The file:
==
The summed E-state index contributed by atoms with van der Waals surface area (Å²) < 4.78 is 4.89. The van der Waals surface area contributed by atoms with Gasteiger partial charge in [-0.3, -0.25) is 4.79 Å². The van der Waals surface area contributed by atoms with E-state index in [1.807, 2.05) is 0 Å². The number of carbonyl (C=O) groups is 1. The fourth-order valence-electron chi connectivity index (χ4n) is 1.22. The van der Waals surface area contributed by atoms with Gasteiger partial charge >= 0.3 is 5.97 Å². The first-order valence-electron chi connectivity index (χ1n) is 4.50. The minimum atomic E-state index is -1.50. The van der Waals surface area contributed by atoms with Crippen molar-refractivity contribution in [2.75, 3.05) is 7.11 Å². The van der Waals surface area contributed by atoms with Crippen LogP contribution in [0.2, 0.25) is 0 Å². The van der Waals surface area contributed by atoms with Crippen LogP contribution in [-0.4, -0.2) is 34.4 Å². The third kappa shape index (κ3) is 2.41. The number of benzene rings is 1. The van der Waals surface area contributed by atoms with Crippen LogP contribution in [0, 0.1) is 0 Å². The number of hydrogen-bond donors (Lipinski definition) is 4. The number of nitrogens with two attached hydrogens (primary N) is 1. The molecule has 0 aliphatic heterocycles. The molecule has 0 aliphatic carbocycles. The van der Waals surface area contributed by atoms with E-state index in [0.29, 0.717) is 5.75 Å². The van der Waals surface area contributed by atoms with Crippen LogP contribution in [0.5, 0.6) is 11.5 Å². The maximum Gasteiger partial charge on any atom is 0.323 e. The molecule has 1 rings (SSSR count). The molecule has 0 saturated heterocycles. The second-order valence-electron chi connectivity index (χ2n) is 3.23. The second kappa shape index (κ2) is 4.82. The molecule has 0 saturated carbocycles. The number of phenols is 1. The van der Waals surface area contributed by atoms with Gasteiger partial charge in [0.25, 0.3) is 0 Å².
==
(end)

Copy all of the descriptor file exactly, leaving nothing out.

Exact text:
The summed E-state index contributed by atoms with van der Waals surface area (Å²) < 4.78 is 4.89. The van der Waals surface area contributed by atoms with Gasteiger partial charge in [-0.3, -0.25) is 4.79 Å². The van der Waals surface area contributed by atoms with E-state index in [1.807, 2.05) is 0 Å². The number of carbonyl (C=O) groups is 1. The fourth-order valence-electron chi connectivity index (χ4n) is 1.22. The van der Waals surface area contributed by atoms with Gasteiger partial charge >= 0.3 is 5.97 Å². The first-order valence-electron chi connectivity index (χ1n) is 4.50. The minimum atomic E-state index is -1.50. The van der Waals surface area contributed by atoms with Crippen molar-refractivity contribution in [2.75, 3.05) is 7.11 Å². The van der Waals surface area contributed by atoms with Crippen LogP contribution in [0.2, 0.25) is 0 Å². The van der Waals surface area contributed by atoms with Crippen LogP contribution in [-0.4, -0.2) is 34.4 Å². The third kappa shape index (κ3) is 2.41. The number of benzene rings is 1. The van der Waals surface area contributed by atoms with Crippen LogP contribution in [0, 0.1) is 0 Å². The number of hydrogen-bond donors (Lipinski definition) is 4. The number of nitrogens with two attached hydrogens (primary N) is 1. The molecule has 0 aliphatic heterocycles. The molecule has 0 aliphatic carbocycles. The van der Waals surface area contributed by atoms with E-state index in [0.29, 0.717) is 5.75 Å². The van der Waals surface area contributed by atoms with Crippen LogP contribution in [0.5, 0.6) is 11.5 Å². The maximum Gasteiger partial charge on any atom is 0.323 e. The molecule has 1 rings (SSSR count). The molecule has 0 saturated heterocycles. The second-order valence-electron chi connectivity index (χ2n) is 3.23. The second kappa shape index (κ2) is 4.82. The molecule has 0 saturated carbocycles. The number of phenols is 1. The van der Waals surface area contributed by atoms with Gasteiger partial charge in [0.25, 0.3) is 0 Å².